The moon was full and illuminated any figures below, including Thanatos, Death, for those who cared to look. Not many cared to look, but he slunk noiselessly through the shadows all the same. He preferred dark places to the silver light of the moon, both for its own sake and because of his dependence on the dark to walk the earth.

His pale features paused a moment on the door to the tomb. For a moment, he could have sworn he heard the shuffling of something alive. When the movement ceased after a moment or so, however, Thanatos dismissed it for a mouse and opened the door.

The night air had been cool, but inside the tomb the atmosphere was even colder. Thanatos's icy breath was always too cold to crystalize, but in the darkness he was able to make out someone else's breath doing so. Startled, he turned to the man standing in the shadows, his excellent night vision picking out the man's features.

"What," he asked finally, "brings a son of Zeus to a tomb in the middle of the night, Heracles?"

The man stepped from the shadows. He was taller than Thanatos by barely an inch— but as Thanatos was taller then most mortals, this was still a feat— with a wild mane of dark hair, and dressed only in a lioncloth. "How did you—"

"Heracles," Thanatos answered finally, resisting the impulse to laugh, "you have left your mark on too many dead bodies for me not to recognize you." Ignoring the man's flinch under the unintentional blow, he continued. "Why are you here?"

"Alcestis."

Thanatos glanced at the newest body in the tomb. It was that of a woman, robed in black, and nearly the human ideal of female perfection— as Thanatos could note quite objectively, having never been human himself. "Ah, her. She's dead, you know. Not even Asclepius could do anything for her now, let alone you." He shrugged, running his tongue over his vampire like fangs. "The only one who can do anything for her now is me."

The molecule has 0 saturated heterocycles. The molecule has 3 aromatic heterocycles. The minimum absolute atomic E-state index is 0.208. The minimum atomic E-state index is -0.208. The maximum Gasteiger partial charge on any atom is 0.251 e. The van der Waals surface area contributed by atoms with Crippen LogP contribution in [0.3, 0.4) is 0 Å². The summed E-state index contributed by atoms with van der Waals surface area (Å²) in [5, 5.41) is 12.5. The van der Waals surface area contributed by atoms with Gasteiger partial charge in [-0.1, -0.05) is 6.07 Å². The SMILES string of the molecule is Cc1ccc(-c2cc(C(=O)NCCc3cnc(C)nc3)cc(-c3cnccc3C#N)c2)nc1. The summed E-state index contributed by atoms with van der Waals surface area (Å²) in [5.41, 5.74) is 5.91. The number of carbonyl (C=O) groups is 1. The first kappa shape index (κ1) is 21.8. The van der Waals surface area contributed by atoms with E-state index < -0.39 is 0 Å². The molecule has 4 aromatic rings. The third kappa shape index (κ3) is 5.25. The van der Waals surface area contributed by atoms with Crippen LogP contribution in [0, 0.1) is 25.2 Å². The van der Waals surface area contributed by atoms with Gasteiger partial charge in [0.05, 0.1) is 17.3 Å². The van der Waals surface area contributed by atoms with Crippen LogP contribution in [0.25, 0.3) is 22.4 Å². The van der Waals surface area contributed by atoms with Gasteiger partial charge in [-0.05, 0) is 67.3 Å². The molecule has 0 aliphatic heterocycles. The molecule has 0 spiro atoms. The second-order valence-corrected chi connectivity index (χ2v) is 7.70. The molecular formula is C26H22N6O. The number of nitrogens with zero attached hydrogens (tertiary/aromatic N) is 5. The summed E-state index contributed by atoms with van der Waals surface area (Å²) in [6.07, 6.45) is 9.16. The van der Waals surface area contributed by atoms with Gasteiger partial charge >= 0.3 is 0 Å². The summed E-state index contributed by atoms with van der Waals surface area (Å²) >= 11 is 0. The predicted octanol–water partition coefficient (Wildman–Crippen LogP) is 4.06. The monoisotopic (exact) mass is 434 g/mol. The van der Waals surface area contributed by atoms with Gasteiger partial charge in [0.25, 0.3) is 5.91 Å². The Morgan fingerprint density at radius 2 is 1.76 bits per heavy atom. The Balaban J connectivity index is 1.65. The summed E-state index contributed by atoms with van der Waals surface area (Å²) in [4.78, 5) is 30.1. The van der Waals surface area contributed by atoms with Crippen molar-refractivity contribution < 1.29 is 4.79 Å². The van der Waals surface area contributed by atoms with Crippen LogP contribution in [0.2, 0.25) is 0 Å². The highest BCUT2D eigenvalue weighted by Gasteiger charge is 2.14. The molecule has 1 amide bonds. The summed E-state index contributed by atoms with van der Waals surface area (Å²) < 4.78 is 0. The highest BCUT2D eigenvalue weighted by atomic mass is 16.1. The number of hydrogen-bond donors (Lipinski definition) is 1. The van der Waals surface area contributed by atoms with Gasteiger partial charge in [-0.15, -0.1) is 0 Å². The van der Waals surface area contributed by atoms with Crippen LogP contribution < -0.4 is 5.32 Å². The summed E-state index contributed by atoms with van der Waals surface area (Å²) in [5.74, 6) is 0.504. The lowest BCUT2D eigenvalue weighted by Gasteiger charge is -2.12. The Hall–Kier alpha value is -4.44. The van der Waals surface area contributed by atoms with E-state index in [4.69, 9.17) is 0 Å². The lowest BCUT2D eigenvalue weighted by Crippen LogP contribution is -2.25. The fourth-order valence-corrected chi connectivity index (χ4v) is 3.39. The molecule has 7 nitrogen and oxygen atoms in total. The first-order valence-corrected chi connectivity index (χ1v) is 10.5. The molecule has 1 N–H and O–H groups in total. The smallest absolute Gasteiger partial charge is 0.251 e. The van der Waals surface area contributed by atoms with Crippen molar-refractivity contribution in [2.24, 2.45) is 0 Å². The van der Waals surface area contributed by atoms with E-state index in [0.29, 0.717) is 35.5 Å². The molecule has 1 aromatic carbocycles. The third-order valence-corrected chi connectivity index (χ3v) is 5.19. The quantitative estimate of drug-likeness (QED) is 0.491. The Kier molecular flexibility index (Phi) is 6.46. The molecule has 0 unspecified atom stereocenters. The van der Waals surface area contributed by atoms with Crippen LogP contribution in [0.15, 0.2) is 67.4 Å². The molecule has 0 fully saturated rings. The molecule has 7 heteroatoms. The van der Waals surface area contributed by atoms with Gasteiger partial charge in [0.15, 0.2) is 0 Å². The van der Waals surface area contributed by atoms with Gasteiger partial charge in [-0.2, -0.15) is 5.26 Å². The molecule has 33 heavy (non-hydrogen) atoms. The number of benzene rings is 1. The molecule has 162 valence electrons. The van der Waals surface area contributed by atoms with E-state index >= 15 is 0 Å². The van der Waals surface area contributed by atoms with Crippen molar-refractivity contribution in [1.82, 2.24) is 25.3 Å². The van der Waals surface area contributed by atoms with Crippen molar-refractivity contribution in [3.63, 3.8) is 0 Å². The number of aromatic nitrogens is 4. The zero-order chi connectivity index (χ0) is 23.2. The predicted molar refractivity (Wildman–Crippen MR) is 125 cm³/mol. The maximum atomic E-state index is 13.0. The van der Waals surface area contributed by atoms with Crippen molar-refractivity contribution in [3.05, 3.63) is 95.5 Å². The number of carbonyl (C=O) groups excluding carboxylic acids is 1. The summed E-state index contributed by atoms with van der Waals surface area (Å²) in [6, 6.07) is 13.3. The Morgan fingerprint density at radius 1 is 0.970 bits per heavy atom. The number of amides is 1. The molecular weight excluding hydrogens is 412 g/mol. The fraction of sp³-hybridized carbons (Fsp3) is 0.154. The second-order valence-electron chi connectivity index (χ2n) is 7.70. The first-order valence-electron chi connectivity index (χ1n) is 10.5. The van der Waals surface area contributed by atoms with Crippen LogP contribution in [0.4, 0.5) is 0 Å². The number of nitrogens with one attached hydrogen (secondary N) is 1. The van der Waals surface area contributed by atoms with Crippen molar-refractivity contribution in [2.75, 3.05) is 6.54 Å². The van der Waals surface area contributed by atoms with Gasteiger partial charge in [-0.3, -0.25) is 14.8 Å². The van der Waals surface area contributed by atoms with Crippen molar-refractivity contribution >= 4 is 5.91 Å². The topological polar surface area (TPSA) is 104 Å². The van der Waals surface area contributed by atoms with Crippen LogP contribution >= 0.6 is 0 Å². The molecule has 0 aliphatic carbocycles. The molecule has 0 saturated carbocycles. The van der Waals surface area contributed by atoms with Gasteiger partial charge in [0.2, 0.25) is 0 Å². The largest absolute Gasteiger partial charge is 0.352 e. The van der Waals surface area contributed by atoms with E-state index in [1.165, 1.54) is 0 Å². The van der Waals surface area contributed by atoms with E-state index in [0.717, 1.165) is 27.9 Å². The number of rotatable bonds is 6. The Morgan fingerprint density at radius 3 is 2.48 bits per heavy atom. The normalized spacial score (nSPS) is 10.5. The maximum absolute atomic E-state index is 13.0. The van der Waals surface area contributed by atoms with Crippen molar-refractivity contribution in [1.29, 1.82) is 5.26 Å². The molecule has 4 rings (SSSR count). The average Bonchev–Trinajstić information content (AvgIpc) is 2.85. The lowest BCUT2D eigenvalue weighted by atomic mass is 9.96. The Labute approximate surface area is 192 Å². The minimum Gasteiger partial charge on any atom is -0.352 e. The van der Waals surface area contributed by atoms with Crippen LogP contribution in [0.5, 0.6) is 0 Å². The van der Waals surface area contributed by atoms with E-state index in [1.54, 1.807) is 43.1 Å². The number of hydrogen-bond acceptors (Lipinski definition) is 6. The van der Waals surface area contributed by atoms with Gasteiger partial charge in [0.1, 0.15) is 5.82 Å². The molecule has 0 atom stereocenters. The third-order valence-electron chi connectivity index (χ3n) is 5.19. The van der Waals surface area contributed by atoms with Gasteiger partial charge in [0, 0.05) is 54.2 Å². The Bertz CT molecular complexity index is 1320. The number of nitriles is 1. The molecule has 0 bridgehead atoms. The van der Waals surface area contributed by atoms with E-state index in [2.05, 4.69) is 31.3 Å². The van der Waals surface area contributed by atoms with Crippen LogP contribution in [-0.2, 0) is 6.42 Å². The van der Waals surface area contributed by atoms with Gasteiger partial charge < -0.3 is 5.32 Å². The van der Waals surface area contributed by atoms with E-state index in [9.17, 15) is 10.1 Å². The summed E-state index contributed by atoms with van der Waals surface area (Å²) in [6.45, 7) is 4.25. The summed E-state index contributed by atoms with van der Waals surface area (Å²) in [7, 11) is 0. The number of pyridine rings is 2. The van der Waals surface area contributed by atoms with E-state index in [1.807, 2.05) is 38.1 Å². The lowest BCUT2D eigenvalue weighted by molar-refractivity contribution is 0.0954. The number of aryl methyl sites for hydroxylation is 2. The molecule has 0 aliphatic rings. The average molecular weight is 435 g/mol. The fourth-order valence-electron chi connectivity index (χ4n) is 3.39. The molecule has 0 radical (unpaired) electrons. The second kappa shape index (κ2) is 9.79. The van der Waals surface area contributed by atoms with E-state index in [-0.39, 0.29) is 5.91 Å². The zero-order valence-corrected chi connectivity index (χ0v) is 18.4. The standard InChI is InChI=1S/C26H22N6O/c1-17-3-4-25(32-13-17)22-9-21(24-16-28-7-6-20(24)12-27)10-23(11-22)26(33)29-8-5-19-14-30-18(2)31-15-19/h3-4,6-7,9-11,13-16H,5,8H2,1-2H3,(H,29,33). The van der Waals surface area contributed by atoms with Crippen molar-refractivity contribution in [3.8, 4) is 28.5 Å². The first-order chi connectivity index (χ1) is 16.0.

"That's not quite true."

Thanatos sighed as he looked the hero over. "What do you care if she dies or not?" he demanded. "She's not your wife, and she's mortal. Like all mortals, she must die."

"She's a friend. And if the stories are right," Heracles added in a growl. "She doesn't have to die now."

"If it's a contest you propose, you've forgotten one thing," Thanatos snapped. "No one has ever beaten Death. No one." He caught Heracles's raised eyebrow and knew what he was thinking— Thanatos was tall, yes, but very thin, pale, and not quite a god. Far too many people had let their thoughts wander down that path.

"No one has ever beaten me, either."

Thanatos sighed. Against all logic, he sort of liked Heracles. The man had an unbreakable spirit, despite Hera's best efforts, and he certainly never gave up, if the twelve labors he was now halfway through were any indication. "Oh, very well. One of us is going to loose our title of invincibility tonight."

Heracles smiled slightly.

"But when you wrestle Death, you have to raise the stakes," Thanatos continued. "If you win, Alcestis goes free. If I win. . . ." A grin spread across his face, although it was forced and didn't quite extend to his red eyes. "If I win, both of you come to Hades with me."

Heracles flinched, and for a moment or so Thanatos thought he might back out of it. Death almost hoped he would. He didn't like making the decision he was about to make. After a moment or so, however, the man nodded. "Very well."

Death sighed and removed his cloak, discarding it by Alcestis's coffin. He wore a simple black tunic beneath it, which he didn't bother to remove before assuming a wrestler's crouch. They were not playing by the ordinary rules of wrestling, nor the ordinary conventions,after all. He waited, very still, for Heracles to make the first move.

It came with speed some men wouldn't have expected from a man his size, and it knocked Thanatos's thin frame to the floor. With another equally quick movement, Thanatos righted himself, pulling Heracles underneath him.

The fight continued, making a ruckus within the tomb Thanatos would normally have hated. This time, however, he allowed for it— it was a fight against death to Heracles, and desperation called up a brute force rather than the measured blows he would use at a gym. Thanatos fought like he always did, with speed and strength his thin frame shouldn't posses, his icy breath washing over his opponent. He knew from previous opponents that Heracles must feel as if he was wrestling a snowstorm.